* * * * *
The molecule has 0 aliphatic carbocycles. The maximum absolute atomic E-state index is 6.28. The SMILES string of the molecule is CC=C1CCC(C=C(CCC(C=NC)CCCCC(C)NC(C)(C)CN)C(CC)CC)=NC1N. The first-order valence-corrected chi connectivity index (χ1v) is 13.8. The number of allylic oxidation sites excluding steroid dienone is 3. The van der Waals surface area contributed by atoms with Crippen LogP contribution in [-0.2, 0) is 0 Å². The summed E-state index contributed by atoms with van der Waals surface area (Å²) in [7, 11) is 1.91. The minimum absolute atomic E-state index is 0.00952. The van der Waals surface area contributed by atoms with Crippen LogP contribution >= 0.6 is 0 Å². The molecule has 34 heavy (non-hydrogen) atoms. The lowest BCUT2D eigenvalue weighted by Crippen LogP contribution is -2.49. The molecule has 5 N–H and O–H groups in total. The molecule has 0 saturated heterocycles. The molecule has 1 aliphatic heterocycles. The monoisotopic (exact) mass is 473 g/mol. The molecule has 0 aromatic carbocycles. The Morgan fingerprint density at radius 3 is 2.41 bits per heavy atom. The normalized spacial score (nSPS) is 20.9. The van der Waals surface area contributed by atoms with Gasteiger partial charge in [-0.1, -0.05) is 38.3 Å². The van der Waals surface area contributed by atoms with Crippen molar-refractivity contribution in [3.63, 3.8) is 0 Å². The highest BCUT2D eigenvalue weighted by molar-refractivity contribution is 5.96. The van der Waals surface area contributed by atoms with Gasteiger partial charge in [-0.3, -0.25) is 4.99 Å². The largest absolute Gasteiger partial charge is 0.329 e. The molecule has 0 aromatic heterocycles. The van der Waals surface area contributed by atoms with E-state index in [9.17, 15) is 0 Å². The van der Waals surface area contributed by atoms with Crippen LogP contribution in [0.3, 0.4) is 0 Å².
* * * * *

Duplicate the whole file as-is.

The molecule has 0 aliphatic carbocycles. The maximum absolute atomic E-state index is 6.28. The SMILES string of the molecule is CC=C1CCC(C=C(CCC(C=NC)CCCCC(C)NC(C)(C)CN)C(CC)CC)=NC1N. The first-order valence-corrected chi connectivity index (χ1v) is 13.8. The number of allylic oxidation sites excluding steroid dienone is 3. The van der Waals surface area contributed by atoms with Crippen LogP contribution in [-0.2, 0) is 0 Å². The summed E-state index contributed by atoms with van der Waals surface area (Å²) in [7, 11) is 1.91. The minimum absolute atomic E-state index is 0.00952. The van der Waals surface area contributed by atoms with Crippen LogP contribution >= 0.6 is 0 Å². The molecule has 34 heavy (non-hydrogen) atoms. The lowest BCUT2D eigenvalue weighted by Crippen LogP contribution is -2.49. The molecule has 5 N–H and O–H groups in total. The molecule has 0 saturated heterocycles. The molecule has 1 aliphatic heterocycles. The monoisotopic (exact) mass is 473 g/mol. The molecule has 0 aromatic carbocycles. The Morgan fingerprint density at radius 3 is 2.41 bits per heavy atom. The normalized spacial score (nSPS) is 20.9. The van der Waals surface area contributed by atoms with Gasteiger partial charge in [-0.1, -0.05) is 38.3 Å². The van der Waals surface area contributed by atoms with Crippen molar-refractivity contribution in [3.63, 3.8) is 0 Å². The highest BCUT2D eigenvalue weighted by molar-refractivity contribution is 5.96. The van der Waals surface area contributed by atoms with Gasteiger partial charge in [-0.3, -0.25) is 4.99 Å². The largest absolute Gasteiger partial charge is 0.329 e. The molecule has 0 aromatic heterocycles. The van der Waals surface area contributed by atoms with E-state index in [9.17, 15) is 0 Å². The van der Waals surface area contributed by atoms with Crippen LogP contribution in [0.3, 0.4) is 0 Å².